The reason this works is because you are deliberately training your brain to recall information you have been studying – which will help you in the middle of an exam.

Many cognitive psychologists have stated that this is the most effective way to boost your learning and memory in order to improve your grades.

Method # 2: Feynman Technique AKA Learn by Teaching

If you can’t explain it simply, you don’t understand it well enough.” 
– Albert Einstein. 

Many of us have heard this quote from Albert Einstein.

However, many say that this concept actually came from a guy named Richard Feynman, which is how the name came to be, the ¨Feynman Technique¨.

Regardless of where it came from, what matters most is that this technique truly does help you improve your grades.

Understanding and teaching material to someone are two COMPLETELY different ways of comprehending information.

Various researchers and experts are proving the notion that teaching information to someone can greatly enhance learning outcomes. 

For example, if you are learning statistics and you have been studying and reviewing the material, you may believe you are ready for the exam. 

The ONLY way to prove that you understand the material is if you are able to teach someone else what you have learned.

So once you are done studying, I would teach every problem on your study guide to someone and explain it in detail. 

Then take it a step further and see if you are able to provide more examples about what you are teaching.

If you are not able to explain a problem, that simply means you do not understand the material well enough. 

Don’t have someone to teach?

That’s fine – you can teach your pet or record yourself on your phone pretending to teach it to someone. The idea behind this is to identify what you do and don’t know.

Go ahead and circle the ones that you could not explain well enough and those are the problems you need to focus more on.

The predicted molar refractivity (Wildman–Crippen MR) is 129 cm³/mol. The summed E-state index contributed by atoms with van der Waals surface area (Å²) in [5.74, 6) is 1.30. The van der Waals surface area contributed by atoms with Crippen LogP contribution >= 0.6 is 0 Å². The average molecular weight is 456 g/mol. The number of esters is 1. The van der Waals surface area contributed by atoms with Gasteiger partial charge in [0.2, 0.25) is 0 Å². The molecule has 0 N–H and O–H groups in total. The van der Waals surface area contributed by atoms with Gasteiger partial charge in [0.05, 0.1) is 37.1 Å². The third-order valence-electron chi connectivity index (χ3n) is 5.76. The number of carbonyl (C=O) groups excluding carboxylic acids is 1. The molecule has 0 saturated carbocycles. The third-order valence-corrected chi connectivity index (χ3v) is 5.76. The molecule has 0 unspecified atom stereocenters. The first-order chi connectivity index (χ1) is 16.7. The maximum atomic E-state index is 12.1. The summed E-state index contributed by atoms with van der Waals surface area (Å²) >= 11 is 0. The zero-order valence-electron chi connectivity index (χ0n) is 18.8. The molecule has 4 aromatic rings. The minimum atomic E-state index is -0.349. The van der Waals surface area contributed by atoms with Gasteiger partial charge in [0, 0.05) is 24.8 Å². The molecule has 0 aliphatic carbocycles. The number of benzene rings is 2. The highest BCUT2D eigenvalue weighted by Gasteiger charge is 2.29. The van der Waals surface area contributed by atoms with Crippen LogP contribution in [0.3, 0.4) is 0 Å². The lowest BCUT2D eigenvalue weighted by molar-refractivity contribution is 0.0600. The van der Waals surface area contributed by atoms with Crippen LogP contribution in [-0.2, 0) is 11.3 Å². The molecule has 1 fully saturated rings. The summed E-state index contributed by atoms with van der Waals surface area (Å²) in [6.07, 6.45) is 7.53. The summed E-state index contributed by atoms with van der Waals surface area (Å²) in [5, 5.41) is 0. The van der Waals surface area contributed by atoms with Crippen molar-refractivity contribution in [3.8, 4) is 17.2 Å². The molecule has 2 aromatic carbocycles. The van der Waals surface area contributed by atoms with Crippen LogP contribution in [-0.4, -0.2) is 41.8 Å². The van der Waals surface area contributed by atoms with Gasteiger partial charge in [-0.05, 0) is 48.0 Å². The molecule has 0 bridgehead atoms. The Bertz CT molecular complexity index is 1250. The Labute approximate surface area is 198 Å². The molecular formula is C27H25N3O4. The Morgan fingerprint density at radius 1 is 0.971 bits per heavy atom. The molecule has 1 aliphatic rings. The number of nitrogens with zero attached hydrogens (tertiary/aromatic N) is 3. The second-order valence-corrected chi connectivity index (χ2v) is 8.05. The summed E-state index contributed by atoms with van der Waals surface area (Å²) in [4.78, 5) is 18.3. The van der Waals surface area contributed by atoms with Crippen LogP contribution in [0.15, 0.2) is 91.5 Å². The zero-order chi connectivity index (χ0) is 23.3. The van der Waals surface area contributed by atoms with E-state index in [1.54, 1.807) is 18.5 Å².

Once you are able to teach every problem and provide examples to someone, you are ready for the exam.

3. Study with Smart People

You are the average of the five people you spend the most time with.” – Jim Rohn

In other words, the environment and the people you associate yourself with influence your capability of how much you study and learn.

If you are constantly studying and hanging out with academically intelligent students, you are more likely to pick up their study habits and implement them into your own regimen.

Joining a study group exposes you to a wide range of study methods and also gives you a chance to compare and share notes with your peers. 

If something isn’t understood, study group members can try explaining the concept to you and vice versa.

This might sound silly, but being part of a study group makes learning fun and more fulfilling when there are others learning and struggling with you.

4. Eat Healthy and Exercise

Basic research has identified various factors that contribute to how humans learn information. Some factors that contribute to enhanced learning are eating healthy and exercising.  

Exercising improves your memory and reduces stress and anxiety, which are usually reasons why some students cannot focus.